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While the scenes could not be compared to what we're seeing on TV from Washington, D.C., the inauguration of President Barack Obama has been enthusiastically feted in the European capital as well.
Brussels heartily welcomed the man who'd been overwhelmingly favored over John McCain in every opinion poll, with the recurring theme that this victory is theirs, too, that this change in the U.S. will help them change for the better as well.
"I personally believe that the election of President Obama was a defining turning point for America," said European Commission President Jose Manuel Barroso. "It may also be an important turning point for the rest of the world."
President of the European Parliament, Hans-Gert Pottering, sounded as if he were congratulating the EU on the election. "With the arrival of this new U.S. Administration, we can re-launch transatlantic relations and put them on a new and dynamic footing," Pottering said in a statement. "We have a unique chance to open a new chapter and engage in new thinking."
But attached to these leaders' warm wishes are wish lists for the incoming administration, topped by calls for more co-operation on climate change, the Middle East and the global economic crisis, to name just a few big concerns. "If the European Union and the United States can work successfully together, we can be a major force for prosperity, peace and civilised values in the world," Pottering pledged.
Hosting a rather restrained but clearly engaged crowd at the U.S. embassy to the European Union, Charge D'Affaires Christopher Murray said he'd never seen such intense interest abroad in a U.S. election, from his diplomatic counterparts as well as from the public. While career foreign-service officers take care not to show partisanship, Murray did validate the optimistic European views of the coming changes in transatlantic relations. "There's a new era in communications that's going to be very very positive on all sides," he said.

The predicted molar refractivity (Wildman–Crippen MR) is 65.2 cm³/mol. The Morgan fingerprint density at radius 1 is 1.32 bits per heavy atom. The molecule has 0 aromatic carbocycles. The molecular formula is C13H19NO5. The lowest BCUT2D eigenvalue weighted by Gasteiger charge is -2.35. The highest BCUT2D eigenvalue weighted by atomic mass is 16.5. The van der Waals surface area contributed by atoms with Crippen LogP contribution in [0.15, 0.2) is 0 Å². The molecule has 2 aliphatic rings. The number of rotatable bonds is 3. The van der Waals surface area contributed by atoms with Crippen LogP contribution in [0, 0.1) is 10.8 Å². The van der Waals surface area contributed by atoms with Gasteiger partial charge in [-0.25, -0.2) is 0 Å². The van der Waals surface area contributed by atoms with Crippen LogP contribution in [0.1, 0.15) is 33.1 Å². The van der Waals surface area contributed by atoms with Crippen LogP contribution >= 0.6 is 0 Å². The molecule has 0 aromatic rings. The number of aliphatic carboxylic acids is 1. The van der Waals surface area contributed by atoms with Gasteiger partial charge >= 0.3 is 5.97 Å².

In a nearby hotel, the new president got a rowdier response at a party thrown by Democrats Abroad Belgium, attended by more than 400 people — most of them non-Americans, according to the organization's chairwoman, Faustina Mercado-Sandoval. She marvelled that, while there were occasional bouts of clapping — and a roar of approval when President George W. Bush was shown flying away — throughout most of the Obama speech, "you could've heard a pin drop" because people were listening so intently."
But while Europeans' affinity for Obama may give them more patience than they'd otherwise have, his popularity also makes them eager to get moving on the agenda that they believe the new president shares with them. Barroso invoked a ticking clock. "Today, the eyes of the world are on President Obama," he acknowledged. "But tomorrow — indeed, immediately — it is the world that must have his attention and our attention."
While President Obama is still dancing to his inauguration parade, with a time difference of six hours to Brussels, it already IS "tomorrow" in Europe.